Notes From Underground: “Do You Presume To Criticize The Great Oz?!?!” (Or Stanley Fischer)

When Janet Yellen delivered her speech on Friday morning the markets reacted to the dovish overtones via buying of SPOOS, GOLD, BONDS and selling the U.S. dollar. The initial action was less muted as the algo headline readers first though Chairwoman’s words mildly HAWKISH, but as key words were measured in context the sense was Yellen was being dovish in not leaning toward a September rate increase. Yellen did give us a significant barometer of data measurement. It seems that 190,000 increase over a three-month moving average is the FED‘s BOGEY. This Friday’s estimate is 180,000, which now puts more pressure on its importance because of September’s FOMC meeting. As usual, Yellen said,”… the economic outlook is uncertain, and so MONETARY POLICY IS NOT ON A PRESET COURSE,” (emphasis mine).

After the market’s adjusted to Yellen’s ambiguity, Vice Chairman Stanley Fischer’s unequivocal HAWKISHNESS replaced the Yellen DOVISHNESS. In a CNBC interview with Steve Liesman, the seldom right never in doubt Fischer said Yellen’s comments are consistent with a possible September rate hike and the Fed isn’t behind the curve. (It was Atlanta Fed President Dennis Lockhart who said the FOMC is set on a course of two more rate hikes before the end of 2016.) There are three meetings remaining–September 20/21, November 1/2 and December 13/14. If there are two rate increases to be had, it seems that September and December are most probable as I believe the Fed will not steal the headlines of the November Presidential election. It seems that Stanley Fischer is trying desperately to find relevance as his January prediction that FOUR RATE INCREASES WERE IN THE BALL PARK. We know that Fischer did not hit a HOME RUN with his January prognosis but is trying to salvage a double.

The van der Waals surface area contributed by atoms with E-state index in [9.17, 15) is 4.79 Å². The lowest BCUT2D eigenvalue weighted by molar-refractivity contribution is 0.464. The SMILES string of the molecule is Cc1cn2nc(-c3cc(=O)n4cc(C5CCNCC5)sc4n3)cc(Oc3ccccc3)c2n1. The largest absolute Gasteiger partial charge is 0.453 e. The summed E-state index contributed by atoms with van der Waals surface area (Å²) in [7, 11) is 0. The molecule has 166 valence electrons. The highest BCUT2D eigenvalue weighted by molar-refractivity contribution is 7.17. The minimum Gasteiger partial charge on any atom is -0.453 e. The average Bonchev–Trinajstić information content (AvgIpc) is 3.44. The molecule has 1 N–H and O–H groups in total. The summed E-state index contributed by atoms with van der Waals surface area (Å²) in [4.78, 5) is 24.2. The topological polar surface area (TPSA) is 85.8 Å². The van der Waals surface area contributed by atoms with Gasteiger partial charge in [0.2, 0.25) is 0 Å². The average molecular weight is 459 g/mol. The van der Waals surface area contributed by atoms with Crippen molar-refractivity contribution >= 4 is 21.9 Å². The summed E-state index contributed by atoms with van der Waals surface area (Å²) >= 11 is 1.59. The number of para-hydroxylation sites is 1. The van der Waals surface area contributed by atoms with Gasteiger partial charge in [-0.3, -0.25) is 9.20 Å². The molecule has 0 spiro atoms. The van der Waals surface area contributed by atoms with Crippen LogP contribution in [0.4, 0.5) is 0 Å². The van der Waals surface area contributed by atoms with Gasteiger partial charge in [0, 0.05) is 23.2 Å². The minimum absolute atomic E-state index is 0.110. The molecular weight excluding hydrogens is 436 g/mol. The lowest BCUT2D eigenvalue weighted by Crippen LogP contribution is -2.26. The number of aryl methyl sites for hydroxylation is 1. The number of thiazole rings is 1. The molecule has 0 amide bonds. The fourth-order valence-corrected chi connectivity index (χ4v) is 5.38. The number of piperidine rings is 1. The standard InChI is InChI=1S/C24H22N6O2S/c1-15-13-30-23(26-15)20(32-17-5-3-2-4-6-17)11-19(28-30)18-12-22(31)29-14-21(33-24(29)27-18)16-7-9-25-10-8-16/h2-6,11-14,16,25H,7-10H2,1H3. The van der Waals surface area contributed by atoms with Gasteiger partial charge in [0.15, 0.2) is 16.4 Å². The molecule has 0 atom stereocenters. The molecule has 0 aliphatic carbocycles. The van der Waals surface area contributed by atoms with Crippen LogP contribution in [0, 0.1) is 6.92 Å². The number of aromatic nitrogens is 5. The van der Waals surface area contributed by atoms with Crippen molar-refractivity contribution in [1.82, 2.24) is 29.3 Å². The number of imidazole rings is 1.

Some pundits spun the Liesman interview with Fischer as the Fed Vice Chair being the interpreter of Yellen’s words. We don’t know but I will say again what I have maintained all year: If the September FOMC vote is 9-1 Stanley Fischer ought to resign because his mouth is large but his voice is small and he has yet to vote his conscience. The FOMC vote numbers become a much more important measure for Yellen’s control of the Fed. My response to Fischer’s interview with Liesman at the Kansas City Fed’s Jackson Hole conference (from another Kansas iconoclast): “Pay No Attention to That Man Behind the Curtain.”